central african republic violence
Pope Francis begins his first visit to Africa this week. This visit is significant in many ways.
Militias are back on the streets of Bangui, raising fears of more sectarian violence.
For people in Bangui, December 5, 2013 was a day so horrific it does not need a month or year to identify it. Instead, it is referred to simply as 'le cinq' or 'the fifth.'
Nearly 1.5 million children are out of school, rapidly losing any hope of rebuilding their lives and their country. Out-of-school children are at greater risk of violence, rape, recruitment into militias, and prostitution. It looks bleak now, and it looks bleak in the future.
In a report, the panel also said the peacekeeping mission (MINUSCA) should deploy troops to the remote north of the country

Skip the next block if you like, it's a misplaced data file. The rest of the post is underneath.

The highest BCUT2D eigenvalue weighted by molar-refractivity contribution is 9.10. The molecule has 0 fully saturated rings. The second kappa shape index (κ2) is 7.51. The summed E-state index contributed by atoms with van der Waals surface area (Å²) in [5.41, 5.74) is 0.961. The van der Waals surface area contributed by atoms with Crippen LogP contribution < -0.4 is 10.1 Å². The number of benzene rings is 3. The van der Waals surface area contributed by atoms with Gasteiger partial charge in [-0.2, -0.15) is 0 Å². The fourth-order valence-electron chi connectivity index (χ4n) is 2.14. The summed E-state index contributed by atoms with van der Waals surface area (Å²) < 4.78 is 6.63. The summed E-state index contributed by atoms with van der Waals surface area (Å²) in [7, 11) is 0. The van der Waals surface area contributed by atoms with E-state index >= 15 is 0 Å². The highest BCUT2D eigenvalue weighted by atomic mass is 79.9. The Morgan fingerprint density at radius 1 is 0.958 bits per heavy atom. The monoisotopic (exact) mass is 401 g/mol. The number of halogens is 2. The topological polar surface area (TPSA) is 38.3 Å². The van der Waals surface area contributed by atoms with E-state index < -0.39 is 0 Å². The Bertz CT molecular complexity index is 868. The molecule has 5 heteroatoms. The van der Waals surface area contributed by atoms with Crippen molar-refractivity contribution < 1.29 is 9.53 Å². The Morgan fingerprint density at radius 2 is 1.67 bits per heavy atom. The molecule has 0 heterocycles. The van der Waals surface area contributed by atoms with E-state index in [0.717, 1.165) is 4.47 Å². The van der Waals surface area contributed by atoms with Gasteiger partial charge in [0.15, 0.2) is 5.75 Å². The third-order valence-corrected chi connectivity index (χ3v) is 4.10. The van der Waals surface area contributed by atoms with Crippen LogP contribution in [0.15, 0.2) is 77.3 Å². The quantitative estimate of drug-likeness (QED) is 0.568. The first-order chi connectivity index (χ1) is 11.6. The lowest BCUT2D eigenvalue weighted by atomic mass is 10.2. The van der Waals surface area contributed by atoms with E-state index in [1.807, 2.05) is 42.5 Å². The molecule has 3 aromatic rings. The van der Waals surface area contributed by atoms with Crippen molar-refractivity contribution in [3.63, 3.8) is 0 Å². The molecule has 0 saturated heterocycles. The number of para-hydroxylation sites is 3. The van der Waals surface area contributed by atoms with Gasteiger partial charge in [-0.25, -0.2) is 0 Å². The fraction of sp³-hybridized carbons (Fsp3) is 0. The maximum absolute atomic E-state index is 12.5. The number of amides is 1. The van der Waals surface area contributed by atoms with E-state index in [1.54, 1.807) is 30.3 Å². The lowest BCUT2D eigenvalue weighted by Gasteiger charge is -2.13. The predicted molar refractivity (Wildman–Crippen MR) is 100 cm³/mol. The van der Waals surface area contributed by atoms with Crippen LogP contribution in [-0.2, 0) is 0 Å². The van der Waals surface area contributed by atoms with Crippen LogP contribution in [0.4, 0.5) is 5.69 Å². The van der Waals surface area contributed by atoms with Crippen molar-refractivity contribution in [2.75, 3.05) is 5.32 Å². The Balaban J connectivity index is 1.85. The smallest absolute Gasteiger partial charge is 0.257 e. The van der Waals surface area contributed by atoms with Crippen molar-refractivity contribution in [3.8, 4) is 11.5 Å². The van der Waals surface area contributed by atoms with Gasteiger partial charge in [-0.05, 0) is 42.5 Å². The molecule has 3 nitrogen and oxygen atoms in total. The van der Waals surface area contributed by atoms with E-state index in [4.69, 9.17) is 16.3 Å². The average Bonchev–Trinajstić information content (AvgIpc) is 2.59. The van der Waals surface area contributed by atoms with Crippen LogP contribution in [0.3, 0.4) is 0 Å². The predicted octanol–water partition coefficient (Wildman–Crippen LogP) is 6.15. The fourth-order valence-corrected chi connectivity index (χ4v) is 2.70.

The hostages said they were detained for days by anti-balaka militias who accused them of being traitors for having sold
Previous estimates of the death toll in the landlocked country based on the number of bodies collected by Red Cross workers
While the Central African Republic stands on the precipice of genocide and protests rage in the capital, the government in
Returning from a visit to the town of Boda at the end of April, John Ging, operation director for the U.N. Office for the
Seleka leaders stepped down in January under intense international pressure, but the peacekeepers and a weak interim government